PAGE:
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A  BRIEF  HISTORY  OF  FILM-MAKING  IN  ALMERIA

 

This short article was published in 'Sol Times', July 2011

THE RISE AND FALL OF THE HOLLYWOOD OF EUROPE

Despite a period of relative prosperity in the 19th century, Almeria had long been isolated and poor. Even in the 1950s, the British writer Gerald Brenan described the near starvation of a large part of the population.

Then came the film industry providing work for extras and set builders, filling the few hotels available, putting money into the local economy and lighting up a new air of confidence. It was largely opportunism. Almeria was cheap. But it had everything that California enjoyed and more - the perfect climate, spectacular and varied landscapes; also old towns and buildings from the mundane to the truly grand – ‘real’ locations.

Eddie Fowlie, assistant to director David Lean, was largely responsible for evacuating the production of Lawrence of Arabia from Jordan to the desert of Almeria. He continued to live in Carboneras, where he stayed during the filming, until he died in January 2011. The picture won the lion’s share of the Oscars in 1963.

Almeria could naturally double for North Africa and, at a push, for the Middle East. More surprisingly, the region is a dead ringer for Spanish North America – northern Mexico, New Mexico, Arizona. The ‘badlands’ of the Desierto de Tabernas spring straight out of a traditional western movie. Then there is the colonial style architecture, adobe farmsteads and villages,  and, by chance, the area is home to the agave ‘cactus’.  Indigenous to  Mexico,  it became an enduring image in films to come .

All this must have been irresistible to the little known Italian director Sergio Leone who got a commission in 1964 to produce a cheap ‘B’ movie – a ‘western’ remake of a Japanese samurai film. Chance, and some good judgement, put him together with the TV actor Clint Eastwood, the composer Ennio Morricone and the canvas of Almeria – the raw material for the first of the  legendary Dollars Trilogy, A Fistful of Dollars

Much has been written of Leone’s idiosyncratic contribution to film making. Suffice it to say that he did not just use landscapes and music as mere  background but  he brought them to the fore as essential characters in their own right. These, and his fascination for faces (for these he drew heavily on the striking facial types available in Almeria) made the Dollars Trilogy a uniquely Almeriense expression of the art of film.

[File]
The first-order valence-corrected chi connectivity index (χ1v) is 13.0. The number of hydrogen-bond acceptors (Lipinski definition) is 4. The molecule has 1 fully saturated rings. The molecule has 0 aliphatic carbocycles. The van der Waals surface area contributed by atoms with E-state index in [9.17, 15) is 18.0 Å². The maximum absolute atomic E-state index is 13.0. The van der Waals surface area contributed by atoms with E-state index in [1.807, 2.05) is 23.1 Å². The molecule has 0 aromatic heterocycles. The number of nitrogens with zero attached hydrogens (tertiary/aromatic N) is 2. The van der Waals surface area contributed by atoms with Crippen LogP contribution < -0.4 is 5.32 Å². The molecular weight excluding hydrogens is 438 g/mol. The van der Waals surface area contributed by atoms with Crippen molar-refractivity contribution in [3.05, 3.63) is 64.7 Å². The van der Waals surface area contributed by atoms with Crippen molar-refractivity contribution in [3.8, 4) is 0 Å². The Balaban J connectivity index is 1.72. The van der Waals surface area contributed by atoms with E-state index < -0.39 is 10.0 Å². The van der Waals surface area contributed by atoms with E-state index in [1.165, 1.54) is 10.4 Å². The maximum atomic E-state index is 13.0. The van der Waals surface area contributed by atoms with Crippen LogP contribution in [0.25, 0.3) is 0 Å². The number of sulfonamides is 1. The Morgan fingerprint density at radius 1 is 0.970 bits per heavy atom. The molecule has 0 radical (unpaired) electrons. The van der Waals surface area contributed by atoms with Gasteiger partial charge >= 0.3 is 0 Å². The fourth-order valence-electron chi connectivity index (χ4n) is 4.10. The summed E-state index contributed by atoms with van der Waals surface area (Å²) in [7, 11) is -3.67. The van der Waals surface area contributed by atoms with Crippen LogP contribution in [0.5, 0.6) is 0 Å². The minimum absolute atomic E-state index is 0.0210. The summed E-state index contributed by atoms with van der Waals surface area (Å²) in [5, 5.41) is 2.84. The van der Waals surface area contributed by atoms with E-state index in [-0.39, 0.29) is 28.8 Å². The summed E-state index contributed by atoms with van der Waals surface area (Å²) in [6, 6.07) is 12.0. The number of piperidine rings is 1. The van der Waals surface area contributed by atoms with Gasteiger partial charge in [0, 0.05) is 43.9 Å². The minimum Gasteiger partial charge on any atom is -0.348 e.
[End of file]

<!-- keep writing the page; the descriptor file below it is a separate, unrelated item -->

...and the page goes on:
The 60s and 70s were the zenith of film making in Almeria. Many of the great names of cinema (and John Lennon) were here. The Spaghetti Western made it its natural home. Of nearly 500 films which have been made here (in whole or in part) more than half have been westerns.

In 1970, Almeria again enjoyed Oscar  success  when Patton (starring George C Scott) took the majority of awards. Patton had portrayed Almeria as Sicily, Malta and Tunisia. In 1973, a new genre (fantasy-adventure) took root from Almeria - Conan the Barbarian starring Arnold Shwarzenegger. Then in the late eighties came the last of the blockbusters – Indiana Jones and the Last Crusade with Harrison Ford and Sean Connery.

Things started to decline while, coincidentally, the local economy took off, thanks mainly to the agro-business. Almeria lost its foothold in the industry and in so doing lost some of its heritage. However, there is now a new generation of campaigners for this aspect of local history and for the conservation of iconic sites from the films.

None is more important than Cortijo del Fraile, a mission building in The Good, the Bad and the Ugly and the setting for much action in For a Few Dollars More.  Coincidentally, it is also the real life setting for one of the most infamous stories of rural Spain in the 1920s recorded in one of the most famous plays in Spanish literature - Blood Wedding  by Federico Garcia Lorca. The building, a fine example of an 18th century, haut-bourgeois farmstead, lies derelict and on the verge of complete collapse. The buildings have recently been given a protected status by the Junta but in the current economic crisis it is difficult to see where the required investment will come from.

Although Almeria’s film  heyday is now a distant memory, astute observers of movies might still recognise the odd scene in very recent films. The Girl with the Dragon Tattoo (2009) and Four Lions (2010) both came here to shoot scenes representing the Australian outback and Afghanistan respectively. Well, Almeria’s isolation is a thing of the past too and maybe it still has a future being somewhat more accessible than some far flung parts of the world which it can replicate on film.

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